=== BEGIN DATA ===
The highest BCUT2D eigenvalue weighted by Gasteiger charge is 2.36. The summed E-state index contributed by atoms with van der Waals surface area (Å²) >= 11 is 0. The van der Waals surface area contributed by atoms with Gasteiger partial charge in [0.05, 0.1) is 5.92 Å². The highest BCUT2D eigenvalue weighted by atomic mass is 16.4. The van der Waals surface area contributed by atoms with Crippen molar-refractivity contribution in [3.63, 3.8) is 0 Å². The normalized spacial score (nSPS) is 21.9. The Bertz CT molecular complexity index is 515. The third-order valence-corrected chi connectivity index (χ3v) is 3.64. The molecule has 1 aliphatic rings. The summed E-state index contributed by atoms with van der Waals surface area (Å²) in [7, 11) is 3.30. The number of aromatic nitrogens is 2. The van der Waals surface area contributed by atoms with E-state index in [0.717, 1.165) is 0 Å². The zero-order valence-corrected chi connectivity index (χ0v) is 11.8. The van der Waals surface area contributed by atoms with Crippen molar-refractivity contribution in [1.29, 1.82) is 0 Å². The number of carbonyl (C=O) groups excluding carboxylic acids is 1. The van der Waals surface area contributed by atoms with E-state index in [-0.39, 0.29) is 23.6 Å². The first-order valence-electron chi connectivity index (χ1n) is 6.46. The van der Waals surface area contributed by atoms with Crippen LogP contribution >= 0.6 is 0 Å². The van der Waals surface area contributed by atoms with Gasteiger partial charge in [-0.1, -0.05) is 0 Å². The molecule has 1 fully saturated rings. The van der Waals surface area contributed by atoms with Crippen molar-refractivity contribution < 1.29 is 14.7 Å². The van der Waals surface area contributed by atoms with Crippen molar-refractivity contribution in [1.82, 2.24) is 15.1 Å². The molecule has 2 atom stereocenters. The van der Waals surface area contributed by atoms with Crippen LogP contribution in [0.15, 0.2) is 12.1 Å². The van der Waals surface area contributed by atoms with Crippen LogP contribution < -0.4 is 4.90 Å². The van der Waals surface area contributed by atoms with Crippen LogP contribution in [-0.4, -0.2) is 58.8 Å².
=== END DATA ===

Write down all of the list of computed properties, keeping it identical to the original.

The highest BCUT2D eigenvalue weighted by Gasteiger charge is 2.36. The summed E-state index contributed by atoms with van der Waals surface area (Å²) >= 11 is 0. The van der Waals surface area contributed by atoms with Gasteiger partial charge in [0.05, 0.1) is 5.92 Å². The highest BCUT2D eigenvalue weighted by atomic mass is 16.4. The van der Waals surface area contributed by atoms with Crippen molar-refractivity contribution in [3.63, 3.8) is 0 Å². The normalized spacial score (nSPS) is 21.9. The Bertz CT molecular complexity index is 515. The third-order valence-corrected chi connectivity index (χ3v) is 3.64. The molecule has 1 aliphatic rings. The summed E-state index contributed by atoms with van der Waals surface area (Å²) in [7, 11) is 3.30. The number of aromatic nitrogens is 2. The van der Waals surface area contributed by atoms with E-state index in [0.717, 1.165) is 0 Å². The zero-order valence-corrected chi connectivity index (χ0v) is 11.8. The van der Waals surface area contributed by atoms with Crippen molar-refractivity contribution in [1.29, 1.82) is 0 Å². The number of carbonyl (C=O) groups excluding carboxylic acids is 1. The van der Waals surface area contributed by atoms with E-state index in [-0.39, 0.29) is 23.6 Å². The first-order valence-electron chi connectivity index (χ1n) is 6.46. The van der Waals surface area contributed by atoms with Crippen LogP contribution >= 0.6 is 0 Å². The van der Waals surface area contributed by atoms with Gasteiger partial charge in [-0.1, -0.05) is 0 Å². The molecule has 1 fully saturated rings. The van der Waals surface area contributed by atoms with Crippen molar-refractivity contribution < 1.29 is 14.7 Å². The van der Waals surface area contributed by atoms with Crippen molar-refractivity contribution in [1.82, 2.24) is 15.1 Å². The molecule has 2 atom stereocenters. The van der Waals surface area contributed by atoms with Crippen LogP contribution in [0.15, 0.2) is 12.1 Å². The van der Waals surface area contributed by atoms with Crippen LogP contribution < -0.4 is 4.90 Å². The van der Waals surface area contributed by atoms with Crippen LogP contribution in [-0.4, -0.2) is 58.8 Å².